The masters of crime....
April is also the release month for another Canadian mystery author, one far better known than Erika Chase, whose contribution to the Canadian crime writing scene is immense.
Gail Bowen's 13th novel in the Joanne Kilbourn series, Kaleidoscope, will be released later this month. That's an amazing feat from the viewpoint of someone just starting to populate the shelves.
Gail's first book, Deadly Appearances appeared in 1990 and I was hooked. I loved the Joanne Kilbourn character, the recent widow of a political aide, who becomes enmeshed in the murder of a politician they both knew. She was a clever, warm, convincing person, mother of two, and if I recall correctly, teaching part-time at the university. My apologies, Gail if I've gotten the teaching part wrong. I obviously need to go back and start at the beginning again. I'd enjoy that!
In subsequent novels, Joanne Kilbourn has grown on all fronts -- as a mother, teacher, lover and once again, married but always, a sleuth who is passionate about helping her friends and writing wrongs. That sounds trite but Joanne has a strong sense of morality and integrity, both propelling her to search for the truth.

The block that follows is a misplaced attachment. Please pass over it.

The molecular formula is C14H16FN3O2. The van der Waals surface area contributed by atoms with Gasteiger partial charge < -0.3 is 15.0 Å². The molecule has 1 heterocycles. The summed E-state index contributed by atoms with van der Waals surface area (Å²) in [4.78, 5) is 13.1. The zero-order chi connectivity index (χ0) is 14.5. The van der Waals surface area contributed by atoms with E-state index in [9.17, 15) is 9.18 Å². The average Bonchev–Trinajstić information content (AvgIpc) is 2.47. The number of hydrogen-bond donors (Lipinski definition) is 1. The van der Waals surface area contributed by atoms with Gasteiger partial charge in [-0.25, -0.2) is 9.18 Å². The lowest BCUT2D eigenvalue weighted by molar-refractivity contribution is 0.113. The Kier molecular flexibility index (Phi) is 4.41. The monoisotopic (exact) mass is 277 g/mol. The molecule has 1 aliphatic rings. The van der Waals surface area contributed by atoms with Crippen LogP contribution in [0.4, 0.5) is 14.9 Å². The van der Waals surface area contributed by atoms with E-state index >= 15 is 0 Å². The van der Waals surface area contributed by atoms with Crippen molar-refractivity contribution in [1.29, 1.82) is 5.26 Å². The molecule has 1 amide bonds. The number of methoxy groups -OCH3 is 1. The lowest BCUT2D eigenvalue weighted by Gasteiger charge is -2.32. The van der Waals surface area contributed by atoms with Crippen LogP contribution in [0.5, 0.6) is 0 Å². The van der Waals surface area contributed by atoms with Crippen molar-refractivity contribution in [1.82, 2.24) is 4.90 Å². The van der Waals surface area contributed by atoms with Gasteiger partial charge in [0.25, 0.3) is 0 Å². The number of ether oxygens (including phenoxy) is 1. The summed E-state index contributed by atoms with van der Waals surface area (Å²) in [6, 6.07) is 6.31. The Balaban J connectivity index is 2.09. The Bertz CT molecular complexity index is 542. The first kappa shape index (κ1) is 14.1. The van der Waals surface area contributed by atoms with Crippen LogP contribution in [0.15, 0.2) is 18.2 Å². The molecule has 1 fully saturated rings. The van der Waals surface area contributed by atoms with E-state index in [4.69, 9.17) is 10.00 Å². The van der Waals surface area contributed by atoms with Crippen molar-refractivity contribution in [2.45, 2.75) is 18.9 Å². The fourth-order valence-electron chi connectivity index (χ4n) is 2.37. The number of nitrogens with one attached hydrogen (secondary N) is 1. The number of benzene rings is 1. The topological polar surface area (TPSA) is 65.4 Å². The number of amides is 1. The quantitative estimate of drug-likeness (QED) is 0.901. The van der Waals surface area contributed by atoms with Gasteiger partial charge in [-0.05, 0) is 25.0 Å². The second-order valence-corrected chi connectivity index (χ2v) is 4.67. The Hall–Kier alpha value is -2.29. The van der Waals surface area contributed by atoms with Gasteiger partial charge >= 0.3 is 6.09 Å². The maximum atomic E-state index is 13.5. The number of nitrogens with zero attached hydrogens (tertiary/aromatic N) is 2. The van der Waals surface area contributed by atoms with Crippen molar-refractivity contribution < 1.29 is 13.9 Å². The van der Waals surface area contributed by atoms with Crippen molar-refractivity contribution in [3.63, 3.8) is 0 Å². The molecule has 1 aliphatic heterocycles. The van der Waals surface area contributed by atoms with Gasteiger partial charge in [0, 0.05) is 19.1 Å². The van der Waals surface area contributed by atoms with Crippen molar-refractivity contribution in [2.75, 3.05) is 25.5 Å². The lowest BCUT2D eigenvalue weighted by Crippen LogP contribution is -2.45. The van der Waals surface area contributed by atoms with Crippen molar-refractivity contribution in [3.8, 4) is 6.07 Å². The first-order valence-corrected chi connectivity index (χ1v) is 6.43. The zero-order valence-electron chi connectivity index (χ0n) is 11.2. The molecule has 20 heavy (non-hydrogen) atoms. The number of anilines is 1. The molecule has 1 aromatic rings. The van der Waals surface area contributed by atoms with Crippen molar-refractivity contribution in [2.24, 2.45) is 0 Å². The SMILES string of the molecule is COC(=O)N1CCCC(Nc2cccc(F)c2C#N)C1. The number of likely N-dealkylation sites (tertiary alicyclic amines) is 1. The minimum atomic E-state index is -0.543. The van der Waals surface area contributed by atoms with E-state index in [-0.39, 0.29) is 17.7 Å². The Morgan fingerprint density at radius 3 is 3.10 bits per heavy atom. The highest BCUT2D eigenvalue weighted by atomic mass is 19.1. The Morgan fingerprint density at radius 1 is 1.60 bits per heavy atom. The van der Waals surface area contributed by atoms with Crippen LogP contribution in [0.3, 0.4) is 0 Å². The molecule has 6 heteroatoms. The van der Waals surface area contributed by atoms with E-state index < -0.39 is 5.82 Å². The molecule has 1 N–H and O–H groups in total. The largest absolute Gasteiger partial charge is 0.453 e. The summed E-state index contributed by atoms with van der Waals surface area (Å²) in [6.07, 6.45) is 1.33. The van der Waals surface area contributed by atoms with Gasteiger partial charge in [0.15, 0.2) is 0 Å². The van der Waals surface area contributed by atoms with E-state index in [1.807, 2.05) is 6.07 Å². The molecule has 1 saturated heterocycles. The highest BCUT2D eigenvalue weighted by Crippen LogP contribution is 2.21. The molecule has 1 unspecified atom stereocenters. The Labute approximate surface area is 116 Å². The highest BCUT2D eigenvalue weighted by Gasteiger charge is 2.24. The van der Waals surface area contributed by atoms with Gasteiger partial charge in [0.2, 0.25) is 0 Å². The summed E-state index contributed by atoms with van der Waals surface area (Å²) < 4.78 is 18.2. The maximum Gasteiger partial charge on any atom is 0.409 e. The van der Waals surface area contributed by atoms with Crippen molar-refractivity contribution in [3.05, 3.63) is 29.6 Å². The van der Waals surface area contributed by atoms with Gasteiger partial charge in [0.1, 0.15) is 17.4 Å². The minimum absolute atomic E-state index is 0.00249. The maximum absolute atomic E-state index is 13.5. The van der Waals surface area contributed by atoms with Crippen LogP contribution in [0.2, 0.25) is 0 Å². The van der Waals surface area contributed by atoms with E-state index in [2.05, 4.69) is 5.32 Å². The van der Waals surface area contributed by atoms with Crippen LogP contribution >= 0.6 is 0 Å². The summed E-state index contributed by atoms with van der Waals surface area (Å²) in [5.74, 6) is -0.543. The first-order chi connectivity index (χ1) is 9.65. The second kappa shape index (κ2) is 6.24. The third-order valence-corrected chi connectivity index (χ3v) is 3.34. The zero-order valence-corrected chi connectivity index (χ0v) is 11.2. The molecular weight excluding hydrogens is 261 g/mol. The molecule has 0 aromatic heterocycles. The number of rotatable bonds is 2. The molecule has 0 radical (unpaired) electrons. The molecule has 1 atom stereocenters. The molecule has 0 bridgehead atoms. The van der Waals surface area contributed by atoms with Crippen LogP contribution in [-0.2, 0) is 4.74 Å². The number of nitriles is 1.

The novels have grown in depth and breadth, all to the benefit of the Canadian mystery writing scene, emerging authors, and the ever-demanding readers.
We owe Gail Bowen an enormous amount of respect. Just as we also owe Peter Robinson, William Deverell, and those giants of crime writing, Eric Wright, Howard Engel, L.R. Wright, Laurence Gough and Medora Sale. Those were the authors who led the charge to making the crime and mystery writing genre a relevant piece of the cultural landscape in this country. Of course, there were others and I should go on but I know I'll always leave out a name of importance.
Perhaps you can help me? Who would you add to this list? And, I'm thinking, authors who started their careers in the 70's, 80's and 90's.
Linda Wiken/Erika Chase
A Killer Read
Berkley Prime Crime